In 2017, Louisiana had the second-highest auto insurance rates of any state in the country. A primary reason is the high number of uninsured and underinsured drivers on the road in the state today. Insurance companies must increase their rates because of the high costs associated with covering damages in accidents involving uninsured motorists. When you have been injured in an auto accident, you need the help of an experienced personal injury attorney who knows the law in Louisiana.

Understanding Louisiana’s “No Pay, No Play” Insurance Laws

For most accidents in the state of Louisiana, the driver who is at fault in the accident is responsible for paying damages to the driver who was not at fault. This means that the at-fault driver’s insurance company would compensate the other driver for the injuries or property damages that they sustained. 

But what if the injured party does not have auto insurance?

In this case, your claim might be impacted by Louisiana’s “No Pay, No Play” law. The skilled personal injury attorneys at Cueria Law Firm in New Orleans understand Louisiana’s “No Pay, No Play” law. They can help you determine if the law will affect your ability to receive compensation after an accident. 

What Does the “No Pay, No Play” Law Mean for Drivers in Louisiana? 

Did you know that Louisiana is the second most expensive state in the country when it comes to auto insurance? With about 13% of its drivers uninsured, insurance carriers have to raise their rates to cover the money lost due to uninsured or underinsured drivers every year.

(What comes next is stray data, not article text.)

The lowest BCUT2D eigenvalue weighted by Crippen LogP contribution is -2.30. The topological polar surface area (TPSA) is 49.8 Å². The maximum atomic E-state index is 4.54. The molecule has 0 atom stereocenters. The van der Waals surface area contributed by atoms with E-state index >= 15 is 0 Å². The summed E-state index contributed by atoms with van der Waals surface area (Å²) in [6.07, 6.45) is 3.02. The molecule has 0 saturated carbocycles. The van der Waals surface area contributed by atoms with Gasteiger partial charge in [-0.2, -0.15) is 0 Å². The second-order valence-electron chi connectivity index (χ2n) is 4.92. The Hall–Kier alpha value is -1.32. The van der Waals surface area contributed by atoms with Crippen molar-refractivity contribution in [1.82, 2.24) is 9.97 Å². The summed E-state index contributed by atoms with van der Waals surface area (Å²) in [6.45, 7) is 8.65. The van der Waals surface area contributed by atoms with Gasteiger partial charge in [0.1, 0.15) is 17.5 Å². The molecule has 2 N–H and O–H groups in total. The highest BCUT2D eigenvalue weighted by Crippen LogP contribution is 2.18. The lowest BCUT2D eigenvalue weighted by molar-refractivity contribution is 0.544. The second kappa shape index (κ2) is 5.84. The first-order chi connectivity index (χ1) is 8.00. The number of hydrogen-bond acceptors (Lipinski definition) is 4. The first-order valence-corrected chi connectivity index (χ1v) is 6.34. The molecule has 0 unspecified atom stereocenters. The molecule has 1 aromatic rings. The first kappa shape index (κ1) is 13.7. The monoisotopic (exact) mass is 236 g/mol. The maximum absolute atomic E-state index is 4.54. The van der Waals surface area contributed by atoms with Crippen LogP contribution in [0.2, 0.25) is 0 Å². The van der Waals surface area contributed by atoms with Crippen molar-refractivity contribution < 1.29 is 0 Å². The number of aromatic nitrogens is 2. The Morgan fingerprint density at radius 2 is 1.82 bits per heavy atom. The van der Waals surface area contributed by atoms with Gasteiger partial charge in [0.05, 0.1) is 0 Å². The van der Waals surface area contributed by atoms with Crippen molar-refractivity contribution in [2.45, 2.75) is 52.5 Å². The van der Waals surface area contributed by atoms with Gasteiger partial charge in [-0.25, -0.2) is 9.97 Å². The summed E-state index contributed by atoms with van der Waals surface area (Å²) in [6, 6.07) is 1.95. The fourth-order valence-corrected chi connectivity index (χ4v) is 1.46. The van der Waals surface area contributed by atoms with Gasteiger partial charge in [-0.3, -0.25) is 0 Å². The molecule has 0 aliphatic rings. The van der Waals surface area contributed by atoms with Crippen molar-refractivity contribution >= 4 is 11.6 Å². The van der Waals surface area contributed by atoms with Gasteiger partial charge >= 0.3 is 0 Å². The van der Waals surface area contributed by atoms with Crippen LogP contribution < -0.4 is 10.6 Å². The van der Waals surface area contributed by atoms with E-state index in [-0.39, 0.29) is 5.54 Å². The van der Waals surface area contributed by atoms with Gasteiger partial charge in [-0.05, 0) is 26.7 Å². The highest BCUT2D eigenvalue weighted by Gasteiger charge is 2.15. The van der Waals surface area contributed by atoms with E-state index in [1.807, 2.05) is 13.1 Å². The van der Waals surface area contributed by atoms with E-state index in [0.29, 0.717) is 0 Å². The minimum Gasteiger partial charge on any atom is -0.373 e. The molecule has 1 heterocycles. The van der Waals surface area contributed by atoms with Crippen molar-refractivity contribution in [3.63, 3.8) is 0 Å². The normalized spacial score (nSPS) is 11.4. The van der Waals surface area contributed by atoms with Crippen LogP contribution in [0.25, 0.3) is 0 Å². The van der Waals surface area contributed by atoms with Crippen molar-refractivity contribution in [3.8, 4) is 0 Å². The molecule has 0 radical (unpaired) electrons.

To counteract this, Louisiana has enacted one of the most robust “No Pay, No Play” laws in the country. The law states that uninsured and underinsured drivers cannot collect the first $15,000 of bodily injury damages and the first $25,000 of property damage. Uninsured drivers will have to pay those damages out of pocket. It does not matter if the other driver was at fault or not. If a driver does not have an auto insurance policy of their own, he or she will not be able to sue the other motorist in the event of an injury or property damage. 

The purpose of the law is to discourage people from driving without the proper coverage in the state of Louisiana. However, there are some situations where the law will not apply. 

Exceptions to the “No Pay, No Play” Law

Drivers are only required to carry Louisiana’s minimum liability insurance, not full coverage. If both drivers have the state-minimum auto insurance requirements, the law will not apply. The state minimums in Louisiana are:

  • $15.000 per person for bodily injury liability
  • $30,000 per accident for bodily injury liability
  • $25,000 for property damage liability

The law does not apply to parked cars, to people from other states, or to a passenger’s claim unless the passenger is a co-owner of the vehicle. 

The “No Pay, No Play” law also does not apply if the at-fault driver was intoxicated or fled the scene of the accident. 

Get the Help You Need at Cueria Law Firm

If you have been in an auto accident in Louisiana, it is essential to seek the legal advice of the experienced personal injury attorneys at Cueria Law Firm. Our attorneys understand Louisiana’s insurance laws and can work with you to determine how these laws can be harnessed to get you the maximum compensation possible. Call our office today to talk to one of our professional Louisiana car accident attorneys.